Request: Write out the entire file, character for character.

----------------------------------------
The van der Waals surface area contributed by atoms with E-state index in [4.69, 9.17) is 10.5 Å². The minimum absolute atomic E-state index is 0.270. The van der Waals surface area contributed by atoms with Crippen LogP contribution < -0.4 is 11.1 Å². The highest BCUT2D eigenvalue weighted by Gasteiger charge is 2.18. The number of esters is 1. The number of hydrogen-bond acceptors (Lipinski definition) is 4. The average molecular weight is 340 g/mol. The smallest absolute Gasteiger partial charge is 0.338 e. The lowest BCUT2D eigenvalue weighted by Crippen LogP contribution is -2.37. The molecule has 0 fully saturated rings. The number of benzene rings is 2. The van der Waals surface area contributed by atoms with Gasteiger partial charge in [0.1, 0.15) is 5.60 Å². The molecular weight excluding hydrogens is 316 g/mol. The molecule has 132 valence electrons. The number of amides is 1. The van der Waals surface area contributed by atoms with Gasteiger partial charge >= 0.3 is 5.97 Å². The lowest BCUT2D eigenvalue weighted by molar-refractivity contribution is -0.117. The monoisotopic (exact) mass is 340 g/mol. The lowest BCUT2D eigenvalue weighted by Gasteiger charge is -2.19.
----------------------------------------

The van der Waals surface area contributed by atoms with E-state index in [4.69, 9.17) is 10.5 Å². The minimum absolute atomic E-state index is 0.270. The van der Waals surface area contributed by atoms with Crippen LogP contribution < -0.4 is 11.1 Å². The highest BCUT2D eigenvalue weighted by Gasteiger charge is 2.18. The number of esters is 1. The number of hydrogen-bond acceptors (Lipinski definition) is 4. The average molecular weight is 340 g/mol. The smallest absolute Gasteiger partial charge is 0.338 e. The lowest BCUT2D eigenvalue weighted by Crippen LogP contribution is -2.37. The molecule has 0 fully saturated rings. The number of benzene rings is 2. The van der Waals surface area contributed by atoms with Gasteiger partial charge in [0.1, 0.15) is 5.60 Å². The molecular weight excluding hydrogens is 316 g/mol. The molecule has 132 valence electrons. The number of amides is 1. The van der Waals surface area contributed by atoms with Gasteiger partial charge >= 0.3 is 5.97 Å². The lowest BCUT2D eigenvalue weighted by molar-refractivity contribution is -0.117. The monoisotopic (exact) mass is 340 g/mol. The lowest BCUT2D eigenvalue weighted by Gasteiger charge is -2.19.